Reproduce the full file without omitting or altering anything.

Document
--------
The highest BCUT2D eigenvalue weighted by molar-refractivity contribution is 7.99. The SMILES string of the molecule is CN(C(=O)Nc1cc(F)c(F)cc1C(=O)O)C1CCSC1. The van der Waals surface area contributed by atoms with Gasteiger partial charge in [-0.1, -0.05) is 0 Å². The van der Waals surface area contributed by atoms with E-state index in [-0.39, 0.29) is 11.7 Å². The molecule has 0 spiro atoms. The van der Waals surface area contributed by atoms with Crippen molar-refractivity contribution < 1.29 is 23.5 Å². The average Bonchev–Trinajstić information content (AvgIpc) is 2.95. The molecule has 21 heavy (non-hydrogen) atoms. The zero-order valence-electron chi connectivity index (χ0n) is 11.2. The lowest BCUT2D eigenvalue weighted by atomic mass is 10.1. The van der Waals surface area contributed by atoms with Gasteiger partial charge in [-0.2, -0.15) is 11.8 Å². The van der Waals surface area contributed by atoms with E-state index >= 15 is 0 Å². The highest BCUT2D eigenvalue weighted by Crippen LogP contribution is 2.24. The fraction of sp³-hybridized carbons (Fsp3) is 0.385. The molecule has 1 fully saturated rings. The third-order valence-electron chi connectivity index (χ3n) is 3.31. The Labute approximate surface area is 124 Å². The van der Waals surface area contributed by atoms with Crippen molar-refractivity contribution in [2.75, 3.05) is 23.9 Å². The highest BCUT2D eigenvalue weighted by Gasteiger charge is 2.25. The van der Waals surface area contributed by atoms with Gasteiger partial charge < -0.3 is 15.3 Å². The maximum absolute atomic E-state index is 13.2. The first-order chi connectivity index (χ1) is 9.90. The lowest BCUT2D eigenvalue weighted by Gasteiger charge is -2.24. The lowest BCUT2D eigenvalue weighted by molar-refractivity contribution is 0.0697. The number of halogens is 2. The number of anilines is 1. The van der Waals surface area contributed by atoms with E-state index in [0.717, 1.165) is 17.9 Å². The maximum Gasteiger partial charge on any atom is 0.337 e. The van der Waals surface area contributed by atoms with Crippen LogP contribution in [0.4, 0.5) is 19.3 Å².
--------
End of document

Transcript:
The highest BCUT2D eigenvalue weighted by molar-refractivity contribution is 7.99. The SMILES string of the molecule is CN(C(=O)Nc1cc(F)c(F)cc1C(=O)O)C1CCSC1. The van der Waals surface area contributed by atoms with Gasteiger partial charge in [-0.1, -0.05) is 0 Å². The van der Waals surface area contributed by atoms with E-state index in [-0.39, 0.29) is 11.7 Å². The molecule has 0 spiro atoms. The van der Waals surface area contributed by atoms with Crippen molar-refractivity contribution < 1.29 is 23.5 Å². The average Bonchev–Trinajstić information content (AvgIpc) is 2.95. The molecule has 21 heavy (non-hydrogen) atoms. The zero-order valence-electron chi connectivity index (χ0n) is 11.2. The lowest BCUT2D eigenvalue weighted by atomic mass is 10.1. The van der Waals surface area contributed by atoms with Gasteiger partial charge in [-0.2, -0.15) is 11.8 Å². The van der Waals surface area contributed by atoms with E-state index >= 15 is 0 Å². The highest BCUT2D eigenvalue weighted by Crippen LogP contribution is 2.24. The fraction of sp³-hybridized carbons (Fsp3) is 0.385. The molecule has 1 fully saturated rings. The third-order valence-electron chi connectivity index (χ3n) is 3.31. The Labute approximate surface area is 124 Å². The van der Waals surface area contributed by atoms with Crippen molar-refractivity contribution in [2.75, 3.05) is 23.9 Å². The highest BCUT2D eigenvalue weighted by Gasteiger charge is 2.25. The van der Waals surface area contributed by atoms with Gasteiger partial charge < -0.3 is 15.3 Å². The maximum absolute atomic E-state index is 13.2. The first-order chi connectivity index (χ1) is 9.90. The lowest BCUT2D eigenvalue weighted by Gasteiger charge is -2.24. The lowest BCUT2D eigenvalue weighted by molar-refractivity contribution is 0.0697. The number of halogens is 2. The number of anilines is 1. The van der Waals surface area contributed by atoms with E-state index in [0.717, 1.165) is 17.9 Å². The maximum Gasteiger partial charge on any atom is 0.337 e. The van der Waals surface area contributed by atoms with Crippen LogP contribution in [0.4, 0.5) is 19.3 Å².